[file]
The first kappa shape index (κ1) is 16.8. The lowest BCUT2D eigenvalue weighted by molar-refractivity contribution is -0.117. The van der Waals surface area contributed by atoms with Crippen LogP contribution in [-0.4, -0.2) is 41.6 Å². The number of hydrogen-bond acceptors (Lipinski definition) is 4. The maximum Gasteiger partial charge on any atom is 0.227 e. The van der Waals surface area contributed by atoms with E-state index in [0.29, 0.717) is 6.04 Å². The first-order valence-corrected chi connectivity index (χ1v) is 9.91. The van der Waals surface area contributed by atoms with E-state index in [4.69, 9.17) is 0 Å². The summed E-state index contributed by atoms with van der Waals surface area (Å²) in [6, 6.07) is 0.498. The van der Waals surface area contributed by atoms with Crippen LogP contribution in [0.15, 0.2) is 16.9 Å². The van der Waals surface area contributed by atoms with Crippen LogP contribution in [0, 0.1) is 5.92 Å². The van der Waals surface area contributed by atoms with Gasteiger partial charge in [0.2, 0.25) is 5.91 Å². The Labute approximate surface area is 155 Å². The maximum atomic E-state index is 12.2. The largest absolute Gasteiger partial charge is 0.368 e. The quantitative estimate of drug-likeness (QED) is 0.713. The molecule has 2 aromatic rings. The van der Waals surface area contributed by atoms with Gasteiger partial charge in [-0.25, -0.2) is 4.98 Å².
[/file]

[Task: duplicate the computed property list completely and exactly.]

The first kappa shape index (κ1) is 16.8. The lowest BCUT2D eigenvalue weighted by molar-refractivity contribution is -0.117. The van der Waals surface area contributed by atoms with Crippen LogP contribution in [-0.4, -0.2) is 41.6 Å². The number of hydrogen-bond acceptors (Lipinski definition) is 4. The maximum Gasteiger partial charge on any atom is 0.227 e. The van der Waals surface area contributed by atoms with E-state index in [0.29, 0.717) is 6.04 Å². The first-order valence-corrected chi connectivity index (χ1v) is 9.91. The van der Waals surface area contributed by atoms with E-state index in [4.69, 9.17) is 0 Å². The summed E-state index contributed by atoms with van der Waals surface area (Å²) in [6, 6.07) is 0.498. The van der Waals surface area contributed by atoms with Crippen LogP contribution in [0.15, 0.2) is 16.9 Å². The van der Waals surface area contributed by atoms with Crippen LogP contribution in [0, 0.1) is 5.92 Å². The van der Waals surface area contributed by atoms with Gasteiger partial charge in [0.2, 0.25) is 5.91 Å². The Labute approximate surface area is 155 Å². The maximum atomic E-state index is 12.2. The largest absolute Gasteiger partial charge is 0.368 e. The quantitative estimate of drug-likeness (QED) is 0.713. The molecule has 2 aromatic rings. The van der Waals surface area contributed by atoms with Gasteiger partial charge in [-0.25, -0.2) is 4.98 Å².